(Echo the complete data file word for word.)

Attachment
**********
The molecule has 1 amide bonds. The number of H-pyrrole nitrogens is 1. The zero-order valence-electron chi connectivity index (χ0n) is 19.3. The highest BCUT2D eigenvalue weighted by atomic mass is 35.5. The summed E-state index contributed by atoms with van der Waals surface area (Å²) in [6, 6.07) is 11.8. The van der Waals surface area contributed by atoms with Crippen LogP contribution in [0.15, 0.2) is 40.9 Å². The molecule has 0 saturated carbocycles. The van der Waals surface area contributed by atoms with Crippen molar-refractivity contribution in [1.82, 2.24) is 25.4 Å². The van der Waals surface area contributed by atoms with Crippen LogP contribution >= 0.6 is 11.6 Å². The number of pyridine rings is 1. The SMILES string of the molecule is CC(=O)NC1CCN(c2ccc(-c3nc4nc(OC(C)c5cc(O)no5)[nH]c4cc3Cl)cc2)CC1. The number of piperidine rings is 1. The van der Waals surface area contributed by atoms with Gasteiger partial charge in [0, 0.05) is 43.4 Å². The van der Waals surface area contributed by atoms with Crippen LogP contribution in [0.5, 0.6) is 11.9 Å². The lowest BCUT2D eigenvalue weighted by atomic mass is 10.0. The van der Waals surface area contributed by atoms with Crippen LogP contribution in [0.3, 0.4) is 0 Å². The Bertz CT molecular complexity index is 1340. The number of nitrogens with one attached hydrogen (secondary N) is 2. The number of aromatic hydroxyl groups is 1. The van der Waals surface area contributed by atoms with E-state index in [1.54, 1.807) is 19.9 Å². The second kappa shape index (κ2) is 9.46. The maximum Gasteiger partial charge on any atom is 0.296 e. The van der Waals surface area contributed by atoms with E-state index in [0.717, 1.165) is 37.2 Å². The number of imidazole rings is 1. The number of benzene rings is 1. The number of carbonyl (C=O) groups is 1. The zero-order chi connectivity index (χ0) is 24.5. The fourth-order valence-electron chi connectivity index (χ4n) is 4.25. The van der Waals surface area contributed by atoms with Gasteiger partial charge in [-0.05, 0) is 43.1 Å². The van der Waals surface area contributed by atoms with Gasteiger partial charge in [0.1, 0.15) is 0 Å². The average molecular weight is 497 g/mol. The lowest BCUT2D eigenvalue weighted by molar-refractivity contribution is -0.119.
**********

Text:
The molecule has 1 amide bonds. The number of H-pyrrole nitrogens is 1. The zero-order valence-electron chi connectivity index (χ0n) is 19.3. The highest BCUT2D eigenvalue weighted by atomic mass is 35.5. The summed E-state index contributed by atoms with van der Waals surface area (Å²) in [6, 6.07) is 11.8. The van der Waals surface area contributed by atoms with Crippen LogP contribution in [0.15, 0.2) is 40.9 Å². The molecule has 0 saturated carbocycles. The van der Waals surface area contributed by atoms with Crippen molar-refractivity contribution in [1.82, 2.24) is 25.4 Å². The van der Waals surface area contributed by atoms with Crippen LogP contribution >= 0.6 is 11.6 Å². The number of pyridine rings is 1. The SMILES string of the molecule is CC(=O)NC1CCN(c2ccc(-c3nc4nc(OC(C)c5cc(O)no5)[nH]c4cc3Cl)cc2)CC1. The number of piperidine rings is 1. The van der Waals surface area contributed by atoms with Gasteiger partial charge in [0, 0.05) is 43.4 Å². The van der Waals surface area contributed by atoms with Crippen LogP contribution in [0.5, 0.6) is 11.9 Å². The lowest BCUT2D eigenvalue weighted by atomic mass is 10.0. The van der Waals surface area contributed by atoms with Crippen LogP contribution in [0.3, 0.4) is 0 Å². The Bertz CT molecular complexity index is 1340. The number of nitrogens with one attached hydrogen (secondary N) is 2. The number of aromatic hydroxyl groups is 1. The van der Waals surface area contributed by atoms with E-state index in [1.54, 1.807) is 19.9 Å². The second kappa shape index (κ2) is 9.46. The maximum Gasteiger partial charge on any atom is 0.296 e. The van der Waals surface area contributed by atoms with E-state index in [0.717, 1.165) is 37.2 Å². The number of imidazole rings is 1. The number of benzene rings is 1. The number of carbonyl (C=O) groups is 1. The zero-order chi connectivity index (χ0) is 24.5. The fourth-order valence-electron chi connectivity index (χ4n) is 4.25. The van der Waals surface area contributed by atoms with Gasteiger partial charge in [-0.05, 0) is 43.1 Å². The van der Waals surface area contributed by atoms with Gasteiger partial charge in [0.1, 0.15) is 0 Å². The average molecular weight is 497 g/mol. The lowest BCUT2D eigenvalue weighted by molar-refractivity contribution is -0.119.